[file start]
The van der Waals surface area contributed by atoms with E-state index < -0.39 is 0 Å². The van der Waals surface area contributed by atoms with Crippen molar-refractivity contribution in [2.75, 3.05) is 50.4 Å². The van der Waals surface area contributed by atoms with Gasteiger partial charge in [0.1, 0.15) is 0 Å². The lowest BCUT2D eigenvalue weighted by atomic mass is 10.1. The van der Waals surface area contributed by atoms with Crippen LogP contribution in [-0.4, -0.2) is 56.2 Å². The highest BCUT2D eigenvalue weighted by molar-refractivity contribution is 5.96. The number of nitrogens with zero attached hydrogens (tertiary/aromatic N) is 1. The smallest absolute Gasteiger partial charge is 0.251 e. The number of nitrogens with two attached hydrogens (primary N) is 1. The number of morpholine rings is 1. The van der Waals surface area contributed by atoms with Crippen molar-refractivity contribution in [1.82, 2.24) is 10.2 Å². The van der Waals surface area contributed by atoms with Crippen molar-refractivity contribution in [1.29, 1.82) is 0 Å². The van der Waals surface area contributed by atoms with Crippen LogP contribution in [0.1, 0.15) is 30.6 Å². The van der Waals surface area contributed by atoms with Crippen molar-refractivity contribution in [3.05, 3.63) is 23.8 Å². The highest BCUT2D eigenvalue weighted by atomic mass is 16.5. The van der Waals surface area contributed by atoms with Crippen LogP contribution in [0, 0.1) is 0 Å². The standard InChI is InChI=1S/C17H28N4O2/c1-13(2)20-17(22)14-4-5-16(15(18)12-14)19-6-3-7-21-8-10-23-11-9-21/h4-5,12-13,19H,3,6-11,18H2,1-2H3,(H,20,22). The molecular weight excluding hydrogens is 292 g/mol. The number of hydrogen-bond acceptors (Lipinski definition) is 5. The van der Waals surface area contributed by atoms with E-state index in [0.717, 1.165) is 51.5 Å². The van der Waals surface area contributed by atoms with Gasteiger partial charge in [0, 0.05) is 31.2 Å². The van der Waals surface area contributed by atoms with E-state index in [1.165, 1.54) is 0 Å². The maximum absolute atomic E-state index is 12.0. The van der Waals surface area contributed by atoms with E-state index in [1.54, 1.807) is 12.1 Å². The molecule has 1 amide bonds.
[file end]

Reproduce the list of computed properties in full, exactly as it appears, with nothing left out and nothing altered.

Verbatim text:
The van der Waals surface area contributed by atoms with E-state index < -0.39 is 0 Å². The van der Waals surface area contributed by atoms with Crippen molar-refractivity contribution in [2.75, 3.05) is 50.4 Å². The van der Waals surface area contributed by atoms with Gasteiger partial charge in [0.1, 0.15) is 0 Å². The lowest BCUT2D eigenvalue weighted by atomic mass is 10.1. The van der Waals surface area contributed by atoms with Crippen LogP contribution in [-0.4, -0.2) is 56.2 Å². The highest BCUT2D eigenvalue weighted by molar-refractivity contribution is 5.96. The number of nitrogens with zero attached hydrogens (tertiary/aromatic N) is 1. The smallest absolute Gasteiger partial charge is 0.251 e. The number of nitrogens with two attached hydrogens (primary N) is 1. The number of morpholine rings is 1. The van der Waals surface area contributed by atoms with Crippen molar-refractivity contribution in [1.82, 2.24) is 10.2 Å². The van der Waals surface area contributed by atoms with Crippen molar-refractivity contribution in [1.29, 1.82) is 0 Å². The van der Waals surface area contributed by atoms with Crippen LogP contribution in [0.1, 0.15) is 30.6 Å². The van der Waals surface area contributed by atoms with Crippen molar-refractivity contribution in [3.05, 3.63) is 23.8 Å². The highest BCUT2D eigenvalue weighted by atomic mass is 16.5. The van der Waals surface area contributed by atoms with Crippen LogP contribution in [0, 0.1) is 0 Å². The standard InChI is InChI=1S/C17H28N4O2/c1-13(2)20-17(22)14-4-5-16(15(18)12-14)19-6-3-7-21-8-10-23-11-9-21/h4-5,12-13,19H,3,6-11,18H2,1-2H3,(H,20,22). The molecular weight excluding hydrogens is 292 g/mol. The number of hydrogen-bond acceptors (Lipinski definition) is 5. The van der Waals surface area contributed by atoms with E-state index in [0.717, 1.165) is 51.5 Å². The van der Waals surface area contributed by atoms with Gasteiger partial charge in [0, 0.05) is 31.2 Å². The van der Waals surface area contributed by atoms with E-state index in [1.165, 1.54) is 0 Å². The maximum absolute atomic E-state index is 12.0. The van der Waals surface area contributed by atoms with E-state index in [1.54, 1.807) is 12.1 Å². The molecule has 1 amide bonds.